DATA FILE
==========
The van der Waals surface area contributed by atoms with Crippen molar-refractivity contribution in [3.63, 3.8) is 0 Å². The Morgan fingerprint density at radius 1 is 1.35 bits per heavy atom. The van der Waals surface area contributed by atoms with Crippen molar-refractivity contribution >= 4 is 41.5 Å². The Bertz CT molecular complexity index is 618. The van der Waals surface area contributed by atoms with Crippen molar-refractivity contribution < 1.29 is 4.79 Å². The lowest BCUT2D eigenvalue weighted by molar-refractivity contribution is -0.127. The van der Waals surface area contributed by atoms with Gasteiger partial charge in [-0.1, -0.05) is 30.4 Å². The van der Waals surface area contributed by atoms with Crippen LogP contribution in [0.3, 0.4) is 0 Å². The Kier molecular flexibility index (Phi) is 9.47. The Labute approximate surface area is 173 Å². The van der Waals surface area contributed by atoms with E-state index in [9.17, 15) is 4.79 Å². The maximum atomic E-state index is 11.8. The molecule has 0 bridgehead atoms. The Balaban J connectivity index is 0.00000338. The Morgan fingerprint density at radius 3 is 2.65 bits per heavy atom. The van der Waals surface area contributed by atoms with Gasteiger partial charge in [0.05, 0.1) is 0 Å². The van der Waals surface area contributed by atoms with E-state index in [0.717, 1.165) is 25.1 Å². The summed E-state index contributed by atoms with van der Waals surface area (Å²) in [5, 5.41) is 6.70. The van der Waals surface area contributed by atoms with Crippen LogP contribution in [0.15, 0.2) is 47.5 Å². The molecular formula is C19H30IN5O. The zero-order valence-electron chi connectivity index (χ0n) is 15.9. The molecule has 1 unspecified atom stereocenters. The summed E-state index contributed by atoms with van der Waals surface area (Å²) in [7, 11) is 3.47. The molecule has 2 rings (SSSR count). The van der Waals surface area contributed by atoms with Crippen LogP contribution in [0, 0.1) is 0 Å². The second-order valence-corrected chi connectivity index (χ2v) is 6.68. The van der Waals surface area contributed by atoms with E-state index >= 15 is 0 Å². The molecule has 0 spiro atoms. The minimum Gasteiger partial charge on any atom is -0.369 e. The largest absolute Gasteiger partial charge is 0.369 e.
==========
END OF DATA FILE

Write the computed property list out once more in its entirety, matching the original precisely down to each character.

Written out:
The van der Waals surface area contributed by atoms with Crippen molar-refractivity contribution in [3.63, 3.8) is 0 Å². The Morgan fingerprint density at radius 1 is 1.35 bits per heavy atom. The van der Waals surface area contributed by atoms with Crippen molar-refractivity contribution >= 4 is 41.5 Å². The Bertz CT molecular complexity index is 618. The van der Waals surface area contributed by atoms with Crippen molar-refractivity contribution < 1.29 is 4.79 Å². The lowest BCUT2D eigenvalue weighted by molar-refractivity contribution is -0.127. The van der Waals surface area contributed by atoms with Gasteiger partial charge in [-0.1, -0.05) is 30.4 Å². The van der Waals surface area contributed by atoms with Crippen LogP contribution in [0.3, 0.4) is 0 Å². The Kier molecular flexibility index (Phi) is 9.47. The Labute approximate surface area is 173 Å². The van der Waals surface area contributed by atoms with E-state index in [9.17, 15) is 4.79 Å². The maximum atomic E-state index is 11.8. The molecule has 0 bridgehead atoms. The Balaban J connectivity index is 0.00000338. The Morgan fingerprint density at radius 3 is 2.65 bits per heavy atom. The van der Waals surface area contributed by atoms with Gasteiger partial charge in [0.05, 0.1) is 0 Å². The van der Waals surface area contributed by atoms with E-state index in [0.717, 1.165) is 25.1 Å². The summed E-state index contributed by atoms with van der Waals surface area (Å²) in [5, 5.41) is 6.70. The van der Waals surface area contributed by atoms with Crippen LogP contribution in [0.15, 0.2) is 47.5 Å². The molecular formula is C19H30IN5O. The zero-order valence-electron chi connectivity index (χ0n) is 15.9. The molecule has 1 unspecified atom stereocenters. The summed E-state index contributed by atoms with van der Waals surface area (Å²) in [7, 11) is 3.47. The molecule has 2 rings (SSSR count). The van der Waals surface area contributed by atoms with Crippen LogP contribution in [0, 0.1) is 0 Å². The second-order valence-corrected chi connectivity index (χ2v) is 6.68. The van der Waals surface area contributed by atoms with E-state index >= 15 is 0 Å². The molecule has 0 spiro atoms. The minimum Gasteiger partial charge on any atom is -0.369 e. The largest absolute Gasteiger partial charge is 0.369 e.